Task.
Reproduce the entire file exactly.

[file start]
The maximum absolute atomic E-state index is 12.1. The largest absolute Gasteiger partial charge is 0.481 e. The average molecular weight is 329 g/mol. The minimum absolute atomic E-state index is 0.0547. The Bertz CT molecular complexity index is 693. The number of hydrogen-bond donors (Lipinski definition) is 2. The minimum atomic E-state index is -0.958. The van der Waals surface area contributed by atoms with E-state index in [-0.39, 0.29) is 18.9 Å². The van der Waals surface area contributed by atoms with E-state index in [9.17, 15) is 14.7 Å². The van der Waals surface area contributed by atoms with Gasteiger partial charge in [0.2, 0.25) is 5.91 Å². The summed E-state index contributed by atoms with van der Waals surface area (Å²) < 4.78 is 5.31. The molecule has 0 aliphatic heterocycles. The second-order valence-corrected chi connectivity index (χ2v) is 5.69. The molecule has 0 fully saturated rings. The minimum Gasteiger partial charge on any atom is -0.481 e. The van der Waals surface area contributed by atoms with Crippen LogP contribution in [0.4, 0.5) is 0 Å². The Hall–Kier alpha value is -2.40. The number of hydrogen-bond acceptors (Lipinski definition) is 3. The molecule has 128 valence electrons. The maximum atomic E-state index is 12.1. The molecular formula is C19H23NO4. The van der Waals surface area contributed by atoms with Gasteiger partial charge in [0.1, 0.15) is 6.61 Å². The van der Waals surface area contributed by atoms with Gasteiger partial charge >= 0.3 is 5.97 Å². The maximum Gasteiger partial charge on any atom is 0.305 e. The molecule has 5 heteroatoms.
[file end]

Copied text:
The maximum absolute atomic E-state index is 12.1. The largest absolute Gasteiger partial charge is 0.481 e. The average molecular weight is 329 g/mol. The minimum absolute atomic E-state index is 0.0547. The Bertz CT molecular complexity index is 693. The number of hydrogen-bond donors (Lipinski definition) is 2. The minimum atomic E-state index is -0.958. The van der Waals surface area contributed by atoms with E-state index in [-0.39, 0.29) is 18.9 Å². The van der Waals surface area contributed by atoms with E-state index in [9.17, 15) is 14.7 Å². The van der Waals surface area contributed by atoms with Gasteiger partial charge in [0.2, 0.25) is 5.91 Å². The summed E-state index contributed by atoms with van der Waals surface area (Å²) < 4.78 is 5.31. The molecule has 0 aliphatic heterocycles. The second-order valence-corrected chi connectivity index (χ2v) is 5.69. The molecule has 0 fully saturated rings. The minimum Gasteiger partial charge on any atom is -0.481 e. The van der Waals surface area contributed by atoms with Crippen LogP contribution in [0.4, 0.5) is 0 Å². The Hall–Kier alpha value is -2.40. The number of hydrogen-bond acceptors (Lipinski definition) is 3. The molecule has 128 valence electrons. The maximum atomic E-state index is 12.1. The molecular formula is C19H23NO4. The van der Waals surface area contributed by atoms with Gasteiger partial charge in [0.1, 0.15) is 6.61 Å². The van der Waals surface area contributed by atoms with Gasteiger partial charge >= 0.3 is 5.97 Å². The maximum Gasteiger partial charge on any atom is 0.305 e. The molecule has 5 heteroatoms.